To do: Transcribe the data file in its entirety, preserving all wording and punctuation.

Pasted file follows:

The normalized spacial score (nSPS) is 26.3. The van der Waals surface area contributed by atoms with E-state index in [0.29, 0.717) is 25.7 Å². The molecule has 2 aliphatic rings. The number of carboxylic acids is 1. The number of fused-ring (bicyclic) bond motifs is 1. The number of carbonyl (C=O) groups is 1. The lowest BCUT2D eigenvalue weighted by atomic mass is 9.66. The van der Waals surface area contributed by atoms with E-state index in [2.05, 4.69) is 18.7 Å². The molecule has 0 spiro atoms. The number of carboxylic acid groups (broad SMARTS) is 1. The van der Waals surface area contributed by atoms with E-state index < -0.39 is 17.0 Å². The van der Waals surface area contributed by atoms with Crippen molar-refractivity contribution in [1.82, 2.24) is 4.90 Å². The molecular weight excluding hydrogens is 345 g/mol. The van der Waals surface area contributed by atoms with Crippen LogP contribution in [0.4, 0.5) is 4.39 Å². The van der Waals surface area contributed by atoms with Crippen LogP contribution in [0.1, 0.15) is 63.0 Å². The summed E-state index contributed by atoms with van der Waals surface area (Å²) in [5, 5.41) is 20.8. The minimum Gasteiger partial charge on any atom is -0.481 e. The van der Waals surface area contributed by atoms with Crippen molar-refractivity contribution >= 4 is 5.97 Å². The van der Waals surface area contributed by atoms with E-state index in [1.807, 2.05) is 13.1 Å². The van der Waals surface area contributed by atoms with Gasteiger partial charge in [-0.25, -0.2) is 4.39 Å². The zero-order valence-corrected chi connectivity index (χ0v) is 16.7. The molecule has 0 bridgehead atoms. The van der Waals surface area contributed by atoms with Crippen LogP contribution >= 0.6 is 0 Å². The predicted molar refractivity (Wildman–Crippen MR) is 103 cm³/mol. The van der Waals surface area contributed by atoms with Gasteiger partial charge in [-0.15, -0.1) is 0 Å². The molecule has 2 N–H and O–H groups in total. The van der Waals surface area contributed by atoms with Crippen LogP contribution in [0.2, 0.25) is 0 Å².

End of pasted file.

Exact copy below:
The normalized spacial score (nSPS) is 26.3. The van der Waals surface area contributed by atoms with E-state index in [0.29, 0.717) is 25.7 Å². The molecule has 2 aliphatic rings. The number of carboxylic acids is 1. The number of fused-ring (bicyclic) bond motifs is 1. The number of carbonyl (C=O) groups is 1. The lowest BCUT2D eigenvalue weighted by atomic mass is 9.66. The van der Waals surface area contributed by atoms with E-state index in [2.05, 4.69) is 18.7 Å². The molecule has 0 spiro atoms. The number of carboxylic acid groups (broad SMARTS) is 1. The van der Waals surface area contributed by atoms with E-state index < -0.39 is 17.0 Å². The van der Waals surface area contributed by atoms with Crippen molar-refractivity contribution in [1.82, 2.24) is 4.90 Å². The molecular weight excluding hydrogens is 345 g/mol. The van der Waals surface area contributed by atoms with Crippen LogP contribution in [0.4, 0.5) is 4.39 Å². The van der Waals surface area contributed by atoms with Crippen LogP contribution in [0.1, 0.15) is 63.0 Å². The summed E-state index contributed by atoms with van der Waals surface area (Å²) in [5, 5.41) is 20.8. The minimum Gasteiger partial charge on any atom is -0.481 e. The van der Waals surface area contributed by atoms with Crippen molar-refractivity contribution >= 4 is 5.97 Å². The van der Waals surface area contributed by atoms with E-state index in [1.807, 2.05) is 13.1 Å². The van der Waals surface area contributed by atoms with Gasteiger partial charge in [-0.25, -0.2) is 4.39 Å². The zero-order valence-corrected chi connectivity index (χ0v) is 16.7. The molecule has 0 bridgehead atoms. The van der Waals surface area contributed by atoms with Crippen LogP contribution >= 0.6 is 0 Å². The predicted molar refractivity (Wildman–Crippen MR) is 103 cm³/mol. The van der Waals surface area contributed by atoms with Gasteiger partial charge in [-0.15, -0.1) is 0 Å². The molecule has 2 N–H and O–H groups in total. The van der Waals surface area contributed by atoms with Crippen LogP contribution in [0.2, 0.25) is 0 Å².